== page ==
Hope is the Spark of Life!

Once, Martin Luther King said: “Everything that is done in the world is done by hope.” “Yes”, it is the sole driving force behind mankind’s dreaming, planning, and its very existence. In fact, no one can survive without it.

As we all know, life is, after all, a contest of light against darkness, joy against despair. Yet, all of us do hope, most of the time, for it is perhaps natural to man. Hope is as natural to mankind as sprouting is for seeds. Indeed, as Samuel Johnson said, "hope" is "perhaps the chief happiness which this world affords".

Every morning is a new beginning and most of us spring out of bed dreaming of a pretty day. Hope is written large on earth and sky and all that breathes.

Hope, though natural and vital for mankind, could as well get exhausted, as we grow. And that is where we need to regain hope by “hoping for the moment". This necessitates that one has to summon hope and learn to look forward to the beauty of the next moment, the next hour—the promise of a good meal, a rise in the pay check, etc.

Hope is a frame of mind or a climate of heart that helps nurture a positive orientation towards work/life. Such a positive orientation transforms the given labor into an entity of love and to that extent performance stands enhanced.

Hope alone enables one to fight against odds and realize one’s full potential. It indeed strengthens our ability to execute a given task excellently. It is often noticed that average people strengthened by faith do perform extraordinary deeds. That’s why one has to fondly summon “hope” to “lead us from triumph to triumph in the long journey of life”.

A man driven by hope attempts to analyse the situation with greater objectivity. Realistic analysis, exploring insights, problem-solving efforts are his/her hallmark. Instead of being overwhelmed with disappointment and losing interest in work, he, “learning from mistakes” moves forward with a detached look at disappointment.

Hope, indeed, enables one to avoid falling into the trap of disappointment and its after-effects such as alienation, rebellion, complaint, or abdication of action, and helpless anger. This approach automatically generates a positive feeling in him/her. He/she asserts: “My identity does not wax or wane with each promotion or non-promotion and I realize that I cannot always predict the outcome of my efforts.”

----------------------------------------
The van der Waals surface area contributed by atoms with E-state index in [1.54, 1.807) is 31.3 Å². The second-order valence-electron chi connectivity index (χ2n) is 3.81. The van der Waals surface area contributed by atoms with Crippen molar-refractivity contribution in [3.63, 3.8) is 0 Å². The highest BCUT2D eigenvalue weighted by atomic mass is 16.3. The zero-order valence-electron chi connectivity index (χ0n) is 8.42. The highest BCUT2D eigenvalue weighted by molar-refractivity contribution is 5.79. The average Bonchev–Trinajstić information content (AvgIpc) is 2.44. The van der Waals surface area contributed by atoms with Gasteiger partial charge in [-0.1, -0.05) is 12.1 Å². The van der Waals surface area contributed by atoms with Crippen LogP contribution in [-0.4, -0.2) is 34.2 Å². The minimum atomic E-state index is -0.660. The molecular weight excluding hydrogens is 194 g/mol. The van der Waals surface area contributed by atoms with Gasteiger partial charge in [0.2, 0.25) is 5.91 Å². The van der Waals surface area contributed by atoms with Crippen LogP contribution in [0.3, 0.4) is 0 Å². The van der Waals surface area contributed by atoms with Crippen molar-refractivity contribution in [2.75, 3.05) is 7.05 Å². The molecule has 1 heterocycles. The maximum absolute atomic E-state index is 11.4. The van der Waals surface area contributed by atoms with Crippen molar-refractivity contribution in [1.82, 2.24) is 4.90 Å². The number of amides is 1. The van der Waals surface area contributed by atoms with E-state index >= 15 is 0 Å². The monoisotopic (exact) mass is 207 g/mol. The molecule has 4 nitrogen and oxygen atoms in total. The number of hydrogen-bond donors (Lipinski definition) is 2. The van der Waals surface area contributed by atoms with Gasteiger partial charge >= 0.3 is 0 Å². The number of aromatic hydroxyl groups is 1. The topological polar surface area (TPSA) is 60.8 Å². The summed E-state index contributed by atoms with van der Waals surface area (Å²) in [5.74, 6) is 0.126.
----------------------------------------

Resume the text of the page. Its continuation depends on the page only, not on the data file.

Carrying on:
This frame of mind leads to an understanding, appreciation, and acceptance that results do matter but “I shall not mortgage my existence to it”. One learns to accept that all factors do not necessarily be under one’s control.

When one looks at “disappointment” from this frame of mind, it appears as a transient phenomenon. It enables one to stop for a while to understand “WHY” and move on to develop ways and means of facing and coping with them and similar other situations in various contexts—at work, in the family, and in the social context—without ascribing hidden motives to self and others.

Such a positive orientation—of being on the “hope-cycle”—builds up confidence that helps one carry on, no matter what happens. Confidence helps one recover quickly from negative experiences. A confident person uses various strategies to get up and put himself together quickly.

Such confident people talk to themselves gently, see some humor in their situation, refuse to see the situation as a total disaster, do not waste time fumbling alone, and readily ask others for the help they need.

They refuse to endlessly fret and brood over what has happened but focus more on learning from mistakes instead of feeling ashamed of them. These humane ways of dealing with “falls/disappointments” help one to put the pieces together with much less effort and bounce back into action.

That’s what even Lakshmana, watching dejected Rama lamenting about his absent wife at Pampa Lake, nudges him to get up and courageously search for Sita, saying: “Utsaho balavan arya! ... 'O revered Sire, enterprise is the supreme strength. Nothing is difficult in this world for one who is up and doing; “utsahavantaḥ puruá¹£a navasidanti karmasu…(ValmÄ«ki Ramayaṇa 4.1.121, 122)—Enterprising men will never be disappointed in their mission”. And, as you know, enterprise and entrepreneurship are the by-products of ‘hope’.

So, let us cultivate hope! And, make life more enjoyable, fruitful ….

Image (c)


More by :  Gollamudi Radha Krishna Murty

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